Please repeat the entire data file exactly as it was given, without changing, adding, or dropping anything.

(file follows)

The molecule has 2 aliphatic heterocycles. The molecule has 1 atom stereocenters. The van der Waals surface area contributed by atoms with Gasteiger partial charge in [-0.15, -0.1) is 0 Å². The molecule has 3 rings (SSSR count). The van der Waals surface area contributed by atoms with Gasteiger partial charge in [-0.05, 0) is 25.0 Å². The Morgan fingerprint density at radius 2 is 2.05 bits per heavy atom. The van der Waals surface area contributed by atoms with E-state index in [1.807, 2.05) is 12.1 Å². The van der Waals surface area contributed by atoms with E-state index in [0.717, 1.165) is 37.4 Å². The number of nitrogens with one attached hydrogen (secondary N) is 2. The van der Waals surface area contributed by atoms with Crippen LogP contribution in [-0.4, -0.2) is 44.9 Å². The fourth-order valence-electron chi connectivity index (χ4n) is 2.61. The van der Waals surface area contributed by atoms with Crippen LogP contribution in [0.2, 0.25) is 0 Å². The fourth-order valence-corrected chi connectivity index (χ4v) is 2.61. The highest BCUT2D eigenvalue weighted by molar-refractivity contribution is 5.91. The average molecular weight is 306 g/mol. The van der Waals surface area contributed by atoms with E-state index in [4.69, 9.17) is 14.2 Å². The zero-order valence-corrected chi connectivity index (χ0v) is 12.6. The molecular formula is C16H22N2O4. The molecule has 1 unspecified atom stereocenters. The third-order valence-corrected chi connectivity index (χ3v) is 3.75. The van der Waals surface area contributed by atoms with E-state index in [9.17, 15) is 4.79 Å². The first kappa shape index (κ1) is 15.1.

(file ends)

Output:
The molecule has 2 aliphatic heterocycles. The molecule has 1 atom stereocenters. The van der Waals surface area contributed by atoms with Gasteiger partial charge in [-0.15, -0.1) is 0 Å². The molecule has 3 rings (SSSR count). The van der Waals surface area contributed by atoms with Gasteiger partial charge in [-0.05, 0) is 25.0 Å². The Morgan fingerprint density at radius 2 is 2.05 bits per heavy atom. The van der Waals surface area contributed by atoms with E-state index in [1.807, 2.05) is 12.1 Å². The van der Waals surface area contributed by atoms with E-state index in [0.717, 1.165) is 37.4 Å². The number of nitrogens with one attached hydrogen (secondary N) is 2. The van der Waals surface area contributed by atoms with Crippen LogP contribution in [-0.4, -0.2) is 44.9 Å². The fourth-order valence-electron chi connectivity index (χ4n) is 2.61. The van der Waals surface area contributed by atoms with Crippen LogP contribution in [0.2, 0.25) is 0 Å². The fourth-order valence-corrected chi connectivity index (χ4v) is 2.61. The highest BCUT2D eigenvalue weighted by molar-refractivity contribution is 5.91. The average molecular weight is 306 g/mol. The van der Waals surface area contributed by atoms with E-state index in [4.69, 9.17) is 14.2 Å². The zero-order valence-corrected chi connectivity index (χ0v) is 12.6. The molecular formula is C16H22N2O4. The molecule has 1 unspecified atom stereocenters. The third-order valence-corrected chi connectivity index (χ3v) is 3.75. The van der Waals surface area contributed by atoms with E-state index in [9.17, 15) is 4.79 Å². The first kappa shape index (κ1) is 15.1.